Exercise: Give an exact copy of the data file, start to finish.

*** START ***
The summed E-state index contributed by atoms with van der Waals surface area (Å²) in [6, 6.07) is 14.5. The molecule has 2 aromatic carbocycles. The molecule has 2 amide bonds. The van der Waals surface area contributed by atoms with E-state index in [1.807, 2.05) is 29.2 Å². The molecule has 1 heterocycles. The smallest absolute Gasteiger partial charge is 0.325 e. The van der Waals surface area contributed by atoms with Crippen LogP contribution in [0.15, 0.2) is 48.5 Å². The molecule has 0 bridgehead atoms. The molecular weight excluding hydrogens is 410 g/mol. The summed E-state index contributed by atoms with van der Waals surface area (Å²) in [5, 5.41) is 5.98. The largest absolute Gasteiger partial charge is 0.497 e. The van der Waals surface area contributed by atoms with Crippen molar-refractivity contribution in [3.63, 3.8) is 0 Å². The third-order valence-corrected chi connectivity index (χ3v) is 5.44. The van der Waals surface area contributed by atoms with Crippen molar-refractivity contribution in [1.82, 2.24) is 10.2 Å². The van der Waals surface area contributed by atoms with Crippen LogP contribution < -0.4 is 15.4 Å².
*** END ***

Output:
The summed E-state index contributed by atoms with van der Waals surface area (Å²) in [6, 6.07) is 14.5. The molecule has 2 aromatic carbocycles. The molecule has 2 amide bonds. The van der Waals surface area contributed by atoms with E-state index in [1.807, 2.05) is 29.2 Å². The molecule has 1 heterocycles. The smallest absolute Gasteiger partial charge is 0.325 e. The van der Waals surface area contributed by atoms with Crippen LogP contribution in [0.15, 0.2) is 48.5 Å². The molecule has 0 bridgehead atoms. The molecular weight excluding hydrogens is 410 g/mol. The summed E-state index contributed by atoms with van der Waals surface area (Å²) in [5, 5.41) is 5.98. The largest absolute Gasteiger partial charge is 0.497 e. The van der Waals surface area contributed by atoms with Crippen molar-refractivity contribution in [3.63, 3.8) is 0 Å². The third-order valence-corrected chi connectivity index (χ3v) is 5.44. The van der Waals surface area contributed by atoms with Crippen molar-refractivity contribution in [1.82, 2.24) is 10.2 Å². The van der Waals surface area contributed by atoms with Crippen LogP contribution < -0.4 is 15.4 Å².